APPROXIMATELY SIX million pints of beer could be wasted if plans for the resumption of indoor service in pubs across Ireland are delayed.
An estimated 70,000 kegs have been brewed to restock the 3,500 hospitality outlets preparing to reopen across Ireland on July 5th.
These efforts could be in vain if the government decides to delay the next step in the gradual reopening of society amid concerns over the rising number of Covid-19 infections.
Ireland has witnessed a surge in the number of people contracting the Delta variant of the virus, which first emerged in India.
The variant accounts for approximately 20% of new cases in Ireland but already equates to 90% of those being recorded in the uK with experts predicting that the rest of Europe could hit those levels by August.
It’s a prediction that has sparked concern over whether the Government may be lifting lockdown rules around indoor dining and drinking too early.
However, Drinks Ireland|Beer believes any delay could have a significant impact on irish consumers during what is considered to be the peak holiday season.
The representative body for beer manufacturers and suppliers in Ireland believe that with the majority of people planning a staycation this summer, plans to eat or drink out to support local businesses will be hit, as there are capacity issues with outdoor hospitality.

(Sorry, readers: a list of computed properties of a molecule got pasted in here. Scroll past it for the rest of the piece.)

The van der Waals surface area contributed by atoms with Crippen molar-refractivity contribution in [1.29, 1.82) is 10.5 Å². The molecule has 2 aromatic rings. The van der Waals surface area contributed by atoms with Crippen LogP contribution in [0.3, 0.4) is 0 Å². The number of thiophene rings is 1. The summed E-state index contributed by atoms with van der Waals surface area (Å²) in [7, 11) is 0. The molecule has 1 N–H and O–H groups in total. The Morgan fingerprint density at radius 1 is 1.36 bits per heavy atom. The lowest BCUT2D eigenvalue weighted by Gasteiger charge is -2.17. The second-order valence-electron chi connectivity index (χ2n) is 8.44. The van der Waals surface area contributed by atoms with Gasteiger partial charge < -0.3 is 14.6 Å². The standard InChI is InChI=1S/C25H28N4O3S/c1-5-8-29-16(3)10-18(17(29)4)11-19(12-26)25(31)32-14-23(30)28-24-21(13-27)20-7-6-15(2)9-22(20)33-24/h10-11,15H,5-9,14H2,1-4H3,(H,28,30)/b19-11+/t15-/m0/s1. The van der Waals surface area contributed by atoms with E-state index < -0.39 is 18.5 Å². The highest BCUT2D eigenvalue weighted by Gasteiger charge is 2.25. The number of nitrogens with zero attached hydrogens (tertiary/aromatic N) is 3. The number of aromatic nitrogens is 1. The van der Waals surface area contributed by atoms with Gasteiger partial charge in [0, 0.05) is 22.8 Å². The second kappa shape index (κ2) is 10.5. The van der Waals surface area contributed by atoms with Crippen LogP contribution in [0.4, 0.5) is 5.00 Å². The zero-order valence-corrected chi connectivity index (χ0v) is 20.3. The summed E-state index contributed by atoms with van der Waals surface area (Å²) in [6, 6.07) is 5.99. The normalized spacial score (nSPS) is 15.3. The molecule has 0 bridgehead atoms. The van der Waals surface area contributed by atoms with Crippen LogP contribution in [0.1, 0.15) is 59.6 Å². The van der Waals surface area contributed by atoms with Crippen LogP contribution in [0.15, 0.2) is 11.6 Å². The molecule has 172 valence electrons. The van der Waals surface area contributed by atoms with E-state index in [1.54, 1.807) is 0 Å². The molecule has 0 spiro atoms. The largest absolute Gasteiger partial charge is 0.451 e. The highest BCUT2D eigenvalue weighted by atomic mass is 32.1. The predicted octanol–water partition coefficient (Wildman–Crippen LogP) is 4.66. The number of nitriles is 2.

They are also warning that any delay would likely impact the 15,000 -20,000 staff planning to return to work and would have extensive cost implications for the beer sector, economy, and the 3,500 pubs that have yet to open.
Stouts and certain ales have a short shelf life and should be fresh for consumers when venues reopen.
If the reopening date was to be pushed out, many kegs would also have to be collected for recycling, repurposing or destruction. Brewers have said that a lead-in time of at least 5 weeks is required to brew and deliver beer to pubs nationwide.
The sector has also been cleaning draught lines in pubs, and Drinks Ireland|Beer said that it takes 4 weeks to carry this out and cover the 7,000 pubs of Ireland. It had covered the 3,500 venues with outdoor spaces and was working through the additional 3,500.
Jonathan McDade, Head of Beer at Drinks Ireland said:
“Ireland’s hospitality sector and the country’s brewers have had a very challenging year. The yo-yo approach last year, which saw pubs open and close either nationally or regionally five times with very little notice, was logistically challenging and had massive financial consequences for brewers. This is something we expressed to Government time and time again, and something we hoped would never happen again. With the July 5th date set, the sector finally had some clarity, and indeed notice, to brew beer, deliver kegs and clean lines.
“We are calling on Government to consider the significant financial and economic consequences of delaying the reopening of pubs when making its decision. A significant amount of work has gone into brewing, beer line cleaning in pubs and deliveries to outlets over the past few weeks. All this work is jeopardised unless brewers get crystal clear clarity urgently from government on whether the 5th of July reopening is going ahead. If there is going to be a delay, we need a firm commitment on a new reopening date.
“The Government must consider the fact that pubs are safe environments, with stringent Covid measures in place. A decision about the perceived risk of reopening should not be considered in isolation of these factors.”